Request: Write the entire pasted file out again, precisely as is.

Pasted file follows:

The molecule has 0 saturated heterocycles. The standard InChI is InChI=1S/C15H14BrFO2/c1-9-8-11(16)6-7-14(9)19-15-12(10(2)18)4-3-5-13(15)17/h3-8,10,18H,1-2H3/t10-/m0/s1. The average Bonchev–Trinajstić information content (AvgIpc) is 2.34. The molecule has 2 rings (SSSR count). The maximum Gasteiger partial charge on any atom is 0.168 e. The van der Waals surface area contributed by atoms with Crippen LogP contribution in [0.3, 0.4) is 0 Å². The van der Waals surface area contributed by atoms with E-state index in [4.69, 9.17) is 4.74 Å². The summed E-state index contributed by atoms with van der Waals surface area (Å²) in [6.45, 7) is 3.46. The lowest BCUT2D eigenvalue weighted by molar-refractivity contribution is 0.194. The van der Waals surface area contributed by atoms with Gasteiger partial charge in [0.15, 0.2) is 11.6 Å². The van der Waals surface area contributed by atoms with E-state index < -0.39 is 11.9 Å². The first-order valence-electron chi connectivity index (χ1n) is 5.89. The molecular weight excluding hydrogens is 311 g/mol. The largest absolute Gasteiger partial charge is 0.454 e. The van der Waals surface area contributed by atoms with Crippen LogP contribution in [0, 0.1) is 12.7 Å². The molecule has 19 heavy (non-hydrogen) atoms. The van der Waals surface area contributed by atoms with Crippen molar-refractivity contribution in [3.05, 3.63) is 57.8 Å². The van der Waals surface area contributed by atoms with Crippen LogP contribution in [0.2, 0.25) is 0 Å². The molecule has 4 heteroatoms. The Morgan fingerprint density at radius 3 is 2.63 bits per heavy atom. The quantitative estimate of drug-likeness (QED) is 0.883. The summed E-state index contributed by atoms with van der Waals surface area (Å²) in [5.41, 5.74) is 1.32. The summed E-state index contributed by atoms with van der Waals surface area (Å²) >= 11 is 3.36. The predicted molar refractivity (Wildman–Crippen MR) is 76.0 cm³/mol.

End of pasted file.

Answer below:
The molecule has 0 saturated heterocycles. The standard InChI is InChI=1S/C15H14BrFO2/c1-9-8-11(16)6-7-14(9)19-15-12(10(2)18)4-3-5-13(15)17/h3-8,10,18H,1-2H3/t10-/m0/s1. The average Bonchev–Trinajstić information content (AvgIpc) is 2.34. The molecule has 2 rings (SSSR count). The maximum Gasteiger partial charge on any atom is 0.168 e. The van der Waals surface area contributed by atoms with Crippen LogP contribution in [0.3, 0.4) is 0 Å². The van der Waals surface area contributed by atoms with E-state index in [4.69, 9.17) is 4.74 Å². The summed E-state index contributed by atoms with van der Waals surface area (Å²) in [6.45, 7) is 3.46. The lowest BCUT2D eigenvalue weighted by molar-refractivity contribution is 0.194. The van der Waals surface area contributed by atoms with Gasteiger partial charge in [0.15, 0.2) is 11.6 Å². The van der Waals surface area contributed by atoms with E-state index < -0.39 is 11.9 Å². The first-order valence-electron chi connectivity index (χ1n) is 5.89. The molecular weight excluding hydrogens is 311 g/mol. The largest absolute Gasteiger partial charge is 0.454 e. The van der Waals surface area contributed by atoms with Crippen LogP contribution in [0, 0.1) is 12.7 Å². The molecule has 19 heavy (non-hydrogen) atoms. The van der Waals surface area contributed by atoms with Crippen molar-refractivity contribution in [3.05, 3.63) is 57.8 Å². The van der Waals surface area contributed by atoms with Crippen LogP contribution in [0.2, 0.25) is 0 Å². The molecule has 4 heteroatoms. The Morgan fingerprint density at radius 3 is 2.63 bits per heavy atom. The quantitative estimate of drug-likeness (QED) is 0.883. The summed E-state index contributed by atoms with van der Waals surface area (Å²) in [5.41, 5.74) is 1.32. The summed E-state index contributed by atoms with van der Waals surface area (Å²) >= 11 is 3.36. The predicted molar refractivity (Wildman–Crippen MR) is 76.0 cm³/mol.